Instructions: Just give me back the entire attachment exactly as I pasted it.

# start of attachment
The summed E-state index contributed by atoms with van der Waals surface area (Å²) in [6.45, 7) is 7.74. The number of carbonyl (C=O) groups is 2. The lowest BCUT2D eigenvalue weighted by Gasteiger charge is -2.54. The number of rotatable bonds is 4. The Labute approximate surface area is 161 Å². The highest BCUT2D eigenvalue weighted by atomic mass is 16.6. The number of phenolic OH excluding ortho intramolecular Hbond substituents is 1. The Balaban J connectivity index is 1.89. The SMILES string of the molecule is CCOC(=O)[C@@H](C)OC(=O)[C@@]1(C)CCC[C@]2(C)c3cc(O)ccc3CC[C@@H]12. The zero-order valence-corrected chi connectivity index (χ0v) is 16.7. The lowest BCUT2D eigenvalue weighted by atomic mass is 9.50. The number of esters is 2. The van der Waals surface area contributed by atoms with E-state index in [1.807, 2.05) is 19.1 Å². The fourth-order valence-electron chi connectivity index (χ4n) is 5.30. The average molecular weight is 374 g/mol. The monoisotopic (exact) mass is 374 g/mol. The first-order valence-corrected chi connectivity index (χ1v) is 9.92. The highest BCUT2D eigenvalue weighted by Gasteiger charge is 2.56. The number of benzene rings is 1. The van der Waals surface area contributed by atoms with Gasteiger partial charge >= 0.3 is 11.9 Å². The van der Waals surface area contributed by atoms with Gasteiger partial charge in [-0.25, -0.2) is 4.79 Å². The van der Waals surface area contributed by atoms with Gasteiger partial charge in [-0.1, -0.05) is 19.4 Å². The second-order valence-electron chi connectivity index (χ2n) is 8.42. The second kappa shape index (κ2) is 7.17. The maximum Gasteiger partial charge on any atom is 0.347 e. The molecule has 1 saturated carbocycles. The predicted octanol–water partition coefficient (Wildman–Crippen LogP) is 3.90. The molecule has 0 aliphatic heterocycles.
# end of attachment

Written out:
The summed E-state index contributed by atoms with van der Waals surface area (Å²) in [6.45, 7) is 7.74. The number of carbonyl (C=O) groups is 2. The lowest BCUT2D eigenvalue weighted by Gasteiger charge is -2.54. The number of rotatable bonds is 4. The Labute approximate surface area is 161 Å². The highest BCUT2D eigenvalue weighted by atomic mass is 16.6. The number of phenolic OH excluding ortho intramolecular Hbond substituents is 1. The Balaban J connectivity index is 1.89. The SMILES string of the molecule is CCOC(=O)[C@@H](C)OC(=O)[C@@]1(C)CCC[C@]2(C)c3cc(O)ccc3CC[C@@H]12. The zero-order valence-corrected chi connectivity index (χ0v) is 16.7. The lowest BCUT2D eigenvalue weighted by atomic mass is 9.50. The number of esters is 2. The van der Waals surface area contributed by atoms with E-state index in [1.807, 2.05) is 19.1 Å². The fourth-order valence-electron chi connectivity index (χ4n) is 5.30. The average molecular weight is 374 g/mol. The monoisotopic (exact) mass is 374 g/mol. The first-order valence-corrected chi connectivity index (χ1v) is 9.92. The highest BCUT2D eigenvalue weighted by Gasteiger charge is 2.56. The number of benzene rings is 1. The van der Waals surface area contributed by atoms with Gasteiger partial charge >= 0.3 is 11.9 Å². The van der Waals surface area contributed by atoms with Gasteiger partial charge in [-0.25, -0.2) is 4.79 Å². The van der Waals surface area contributed by atoms with Gasteiger partial charge in [-0.1, -0.05) is 19.4 Å². The second-order valence-electron chi connectivity index (χ2n) is 8.42. The second kappa shape index (κ2) is 7.17. The maximum Gasteiger partial charge on any atom is 0.347 e. The molecule has 1 saturated carbocycles. The predicted octanol–water partition coefficient (Wildman–Crippen LogP) is 3.90. The molecule has 0 aliphatic heterocycles.